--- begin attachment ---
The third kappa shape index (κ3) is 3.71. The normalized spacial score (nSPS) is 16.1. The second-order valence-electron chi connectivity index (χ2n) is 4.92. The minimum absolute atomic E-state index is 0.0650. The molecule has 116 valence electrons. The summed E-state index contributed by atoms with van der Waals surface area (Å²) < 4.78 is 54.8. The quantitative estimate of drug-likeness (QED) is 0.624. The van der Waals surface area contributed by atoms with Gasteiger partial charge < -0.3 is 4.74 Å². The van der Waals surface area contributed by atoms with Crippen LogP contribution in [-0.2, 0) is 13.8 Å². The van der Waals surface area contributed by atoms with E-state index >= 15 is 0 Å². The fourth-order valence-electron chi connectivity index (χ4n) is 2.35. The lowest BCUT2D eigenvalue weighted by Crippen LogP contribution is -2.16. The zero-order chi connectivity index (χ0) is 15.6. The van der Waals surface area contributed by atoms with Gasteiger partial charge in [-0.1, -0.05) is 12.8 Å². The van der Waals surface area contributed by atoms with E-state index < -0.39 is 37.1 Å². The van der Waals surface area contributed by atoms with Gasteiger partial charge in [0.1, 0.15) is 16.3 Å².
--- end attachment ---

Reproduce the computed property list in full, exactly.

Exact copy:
The third kappa shape index (κ3) is 3.71. The normalized spacial score (nSPS) is 16.1. The second-order valence-electron chi connectivity index (χ2n) is 4.92. The minimum absolute atomic E-state index is 0.0650. The molecule has 116 valence electrons. The summed E-state index contributed by atoms with van der Waals surface area (Å²) < 4.78 is 54.8. The quantitative estimate of drug-likeness (QED) is 0.624. The van der Waals surface area contributed by atoms with Gasteiger partial charge < -0.3 is 4.74 Å². The van der Waals surface area contributed by atoms with Crippen LogP contribution in [-0.2, 0) is 13.8 Å². The van der Waals surface area contributed by atoms with E-state index >= 15 is 0 Å². The fourth-order valence-electron chi connectivity index (χ4n) is 2.35. The lowest BCUT2D eigenvalue weighted by Crippen LogP contribution is -2.16. The zero-order chi connectivity index (χ0) is 15.6. The van der Waals surface area contributed by atoms with Gasteiger partial charge in [-0.1, -0.05) is 12.8 Å². The van der Waals surface area contributed by atoms with E-state index < -0.39 is 37.1 Å². The van der Waals surface area contributed by atoms with Gasteiger partial charge in [0.1, 0.15) is 16.3 Å².